Let’s start by getting all the important facts out in the open. Neil Taylor’s challenge on Seamus Coleman was inexcusable. No matter what you say about it, there is no defence for a challenge like that. If, at any point in this post, you think I’m making excuses for him, please refer back to that over-arching fact.
Secondly, I’ve got to know Taylor a little from his years at Wrexham, and that has influenced by opinion of him. He’s a charming, articulate young man, obliging, thoughtful and sincere. This naturally makes me biased towards him, as does the pride I feel in seeing his career blossom. Watching a player score against Russia in the European Championships and remembering that I was there for his last goal, in front of less than three hundred fans at Greys Athletic, does that to a person. While that bias hasn’t made me overlook the seriousness of his actions on Friday, it has provoked me to look askance at the reaction to what he did.
How Taylor’s foul has been reported, and handled on Twitter, is an illustration of the dangers of fake news. While the obvious danger of this phenomenon is the spreading of blatant lies, the frustrating accompaniment to this is the fact that often, as in this case, the sheer horror of his tackle was more than enough. There’s no need to embellish this story.
And yet, immediately, that’s what happened. One of the most prominent and pathetic reactions to was the circulation of a photograph of Taylor and Joe Ledley, with the absurd allegation that they were laughing as the stricken Coleman was treated.
The practice of taking a burst of photos and grabbing the one which, in a fraction of a second, captures a misleading facial expression, has long been a staple for tabloid journalists, not to mention lazy football commentators who want to detect something from a manager’s “body language”. For years, if a coach isn’t grinning wildly on the touchline, he’s “concerned” about what he’s seeing. The fact that you never see coaches grinning wildly on the touchline is, of course, irrelevant.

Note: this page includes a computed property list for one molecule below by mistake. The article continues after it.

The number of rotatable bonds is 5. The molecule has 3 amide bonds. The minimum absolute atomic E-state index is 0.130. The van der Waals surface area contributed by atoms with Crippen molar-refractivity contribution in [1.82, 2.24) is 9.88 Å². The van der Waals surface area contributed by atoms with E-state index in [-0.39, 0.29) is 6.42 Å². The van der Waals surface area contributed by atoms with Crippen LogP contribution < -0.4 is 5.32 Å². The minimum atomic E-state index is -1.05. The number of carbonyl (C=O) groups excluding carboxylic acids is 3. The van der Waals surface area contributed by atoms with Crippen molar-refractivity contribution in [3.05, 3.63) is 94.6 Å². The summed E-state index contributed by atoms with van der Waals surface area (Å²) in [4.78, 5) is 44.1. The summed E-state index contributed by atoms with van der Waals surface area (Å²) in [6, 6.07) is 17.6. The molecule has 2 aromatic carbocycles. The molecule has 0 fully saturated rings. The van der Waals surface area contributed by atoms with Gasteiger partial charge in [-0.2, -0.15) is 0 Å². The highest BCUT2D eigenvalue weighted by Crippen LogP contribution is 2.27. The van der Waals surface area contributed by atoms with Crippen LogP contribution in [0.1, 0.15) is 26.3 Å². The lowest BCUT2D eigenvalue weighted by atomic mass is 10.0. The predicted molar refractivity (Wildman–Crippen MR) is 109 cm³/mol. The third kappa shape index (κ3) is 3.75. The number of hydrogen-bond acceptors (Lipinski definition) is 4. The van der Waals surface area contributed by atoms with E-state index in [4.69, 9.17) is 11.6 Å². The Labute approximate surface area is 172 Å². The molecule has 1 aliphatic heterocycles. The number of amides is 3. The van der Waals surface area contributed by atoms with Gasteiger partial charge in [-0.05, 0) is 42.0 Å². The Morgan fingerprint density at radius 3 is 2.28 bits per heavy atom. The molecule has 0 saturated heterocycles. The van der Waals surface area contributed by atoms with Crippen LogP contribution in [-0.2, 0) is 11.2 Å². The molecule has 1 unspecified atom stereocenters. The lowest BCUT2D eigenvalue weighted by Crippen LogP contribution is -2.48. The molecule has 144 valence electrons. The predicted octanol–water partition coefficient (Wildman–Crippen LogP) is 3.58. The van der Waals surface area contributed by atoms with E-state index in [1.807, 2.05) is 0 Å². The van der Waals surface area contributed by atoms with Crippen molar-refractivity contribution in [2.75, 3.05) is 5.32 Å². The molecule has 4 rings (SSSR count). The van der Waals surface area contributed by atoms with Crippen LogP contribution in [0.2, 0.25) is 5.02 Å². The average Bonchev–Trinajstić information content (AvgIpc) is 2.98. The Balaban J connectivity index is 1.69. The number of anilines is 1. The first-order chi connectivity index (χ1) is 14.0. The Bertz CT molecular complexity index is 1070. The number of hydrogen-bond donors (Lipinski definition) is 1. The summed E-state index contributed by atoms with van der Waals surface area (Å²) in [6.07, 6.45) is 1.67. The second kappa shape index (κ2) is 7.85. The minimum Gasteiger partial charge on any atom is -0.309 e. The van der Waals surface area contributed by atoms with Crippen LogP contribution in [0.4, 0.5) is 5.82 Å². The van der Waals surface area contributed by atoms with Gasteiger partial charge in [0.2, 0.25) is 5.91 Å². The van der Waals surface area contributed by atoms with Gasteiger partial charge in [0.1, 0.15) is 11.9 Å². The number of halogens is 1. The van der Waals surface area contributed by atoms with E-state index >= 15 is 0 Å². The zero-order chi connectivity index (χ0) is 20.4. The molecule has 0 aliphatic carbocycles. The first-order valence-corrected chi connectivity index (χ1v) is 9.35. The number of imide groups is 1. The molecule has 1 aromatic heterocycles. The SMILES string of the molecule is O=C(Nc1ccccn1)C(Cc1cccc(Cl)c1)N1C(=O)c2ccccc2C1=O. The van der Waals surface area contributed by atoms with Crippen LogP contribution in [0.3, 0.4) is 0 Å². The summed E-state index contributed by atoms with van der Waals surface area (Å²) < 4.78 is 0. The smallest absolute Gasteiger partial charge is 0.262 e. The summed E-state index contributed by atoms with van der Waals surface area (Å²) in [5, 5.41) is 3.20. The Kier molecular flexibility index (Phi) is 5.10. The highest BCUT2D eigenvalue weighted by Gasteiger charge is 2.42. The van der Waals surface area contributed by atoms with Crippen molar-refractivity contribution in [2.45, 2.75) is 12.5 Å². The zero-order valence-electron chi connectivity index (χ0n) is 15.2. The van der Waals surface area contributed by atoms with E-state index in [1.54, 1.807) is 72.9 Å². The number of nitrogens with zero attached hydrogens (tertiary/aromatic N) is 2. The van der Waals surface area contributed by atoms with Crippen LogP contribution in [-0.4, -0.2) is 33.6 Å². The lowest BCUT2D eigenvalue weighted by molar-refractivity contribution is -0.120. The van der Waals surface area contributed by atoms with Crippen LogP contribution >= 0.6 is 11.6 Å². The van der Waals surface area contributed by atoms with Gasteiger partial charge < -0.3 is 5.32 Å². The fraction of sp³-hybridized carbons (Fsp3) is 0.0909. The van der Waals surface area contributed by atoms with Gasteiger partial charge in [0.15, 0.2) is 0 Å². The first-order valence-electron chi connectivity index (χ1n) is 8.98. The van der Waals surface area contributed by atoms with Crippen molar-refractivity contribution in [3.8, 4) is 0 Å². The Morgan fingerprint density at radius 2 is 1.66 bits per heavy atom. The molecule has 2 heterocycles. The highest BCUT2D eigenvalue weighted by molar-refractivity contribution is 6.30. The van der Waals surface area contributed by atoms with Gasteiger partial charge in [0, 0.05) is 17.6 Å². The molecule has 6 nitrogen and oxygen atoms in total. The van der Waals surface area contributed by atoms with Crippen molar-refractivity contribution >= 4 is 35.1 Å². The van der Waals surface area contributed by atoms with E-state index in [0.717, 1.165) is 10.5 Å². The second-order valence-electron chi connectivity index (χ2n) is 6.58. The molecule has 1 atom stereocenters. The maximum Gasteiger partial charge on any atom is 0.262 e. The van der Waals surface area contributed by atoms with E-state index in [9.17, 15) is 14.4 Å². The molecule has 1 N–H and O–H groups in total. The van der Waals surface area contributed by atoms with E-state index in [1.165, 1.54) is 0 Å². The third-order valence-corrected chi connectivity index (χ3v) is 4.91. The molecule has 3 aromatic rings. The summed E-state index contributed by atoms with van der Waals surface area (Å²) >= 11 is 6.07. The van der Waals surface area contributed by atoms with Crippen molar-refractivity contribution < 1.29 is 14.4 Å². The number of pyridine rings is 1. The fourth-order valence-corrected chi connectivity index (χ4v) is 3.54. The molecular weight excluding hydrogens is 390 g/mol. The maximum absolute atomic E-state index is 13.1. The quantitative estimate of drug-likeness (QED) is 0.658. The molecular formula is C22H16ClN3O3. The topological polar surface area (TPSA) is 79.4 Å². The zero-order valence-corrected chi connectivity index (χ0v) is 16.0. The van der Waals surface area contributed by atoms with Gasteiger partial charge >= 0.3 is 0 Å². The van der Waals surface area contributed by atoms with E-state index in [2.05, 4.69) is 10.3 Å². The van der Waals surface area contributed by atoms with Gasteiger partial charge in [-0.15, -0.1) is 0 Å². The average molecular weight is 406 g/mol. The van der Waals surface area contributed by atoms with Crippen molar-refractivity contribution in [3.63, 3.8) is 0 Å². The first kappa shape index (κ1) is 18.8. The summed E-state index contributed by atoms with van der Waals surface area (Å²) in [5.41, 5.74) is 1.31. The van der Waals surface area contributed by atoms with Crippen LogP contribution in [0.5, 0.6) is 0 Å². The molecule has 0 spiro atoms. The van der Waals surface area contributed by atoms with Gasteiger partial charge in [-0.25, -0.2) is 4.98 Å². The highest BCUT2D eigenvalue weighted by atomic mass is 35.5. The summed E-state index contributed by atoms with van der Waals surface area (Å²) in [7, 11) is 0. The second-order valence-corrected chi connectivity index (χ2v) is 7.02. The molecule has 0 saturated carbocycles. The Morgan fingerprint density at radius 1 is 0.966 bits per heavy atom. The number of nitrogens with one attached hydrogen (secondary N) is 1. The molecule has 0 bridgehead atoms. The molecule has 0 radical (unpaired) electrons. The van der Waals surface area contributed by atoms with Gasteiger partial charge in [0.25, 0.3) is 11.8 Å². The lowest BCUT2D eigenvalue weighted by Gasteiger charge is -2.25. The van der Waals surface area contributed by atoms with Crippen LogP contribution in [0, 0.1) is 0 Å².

But the rise of fake news and the opportunity to push half-baked agendas on social media has taken this moronic pastime to a dangerous level. When a woman in a hijab is subjected to disgusting abuse because a photo misleadingly seems to show her walking unperturbed through the aftermath of the Westminster Bridge attacks, society needs to have a good look at itself.
While the Taylor-Ledley photo has a massively different, far less serious, context, the same lessons can be learned. So many people now take their news from headlines on social media feeds without bothering to read the article. People can be vilified because bad-minded individuals get their thrill from maliciously misleading us, and because too many of us buy the clickbait headline without stopping to check, or think.
Other coverage of Taylor’s challenge has followed the same dangerous pattern. Photographs of a challenge on Kyle Walker and the aftermath of a clash with Dusan Tadic have been used to accuse Taylor of past misdemeanours. Without seeing the challenges, it’s unfair to judge them, but of course that doesn’t stop them being used, recklessly at best, maliciously at worst, to smear Taylor.
For what it’s worth, I’ve had a look at the two challenges. They’re both, I think, misjudged attempts to win the ball: the one on Walker is by far the worse one, and although I think he’s trying to win a bouncing ball and misjudging how high it’s bouncing, the challenge is lacking control and deserved some punishment; the one on Tadic looks spectacular because it draws blood, but it looks to me like a player trying to clear a bouncing ball and inadvertently catching an opponent.
If I wanted to be misleading rather than honest, of course, I could just point out that the Tadic challenge didn’t draw a booking and the Walker one wasn’t even given as a foul, and leave it at that.
The thing is, why bother dressing Taylor up as something he isn’t? That challenge on Friday was horrible. Why distract from that? I think the answer probably says something depressing about those who feel the need to jump in and intervene. They either take pleasure in trying to maximise the unhappiness of others – it’s tricky to see twisting facts to publicly attack someone in any other way – or they have a depressing lack of self-esteem. They see something major happen, and their first thought is “How can I draw attention to myself through this?”
When I think of how thrilled the authors of these tweets and other social emissions must have been as they watched the interactions rack up, I’m forced to ponder whether Nigel Farage felt the same as the offers from American TV came in after the Westminster Bridge terror attack, or whether Katie Hopkins monitored the hits on her MailOnline article savaging London for allowing itself to be attacked by being tolerant of others.
Football is small beer by comparison, but human nature remains consistent no matter which lens you look at it through. Stick to the facts. Neil Taylor made a very bad tackle. He’s no monster.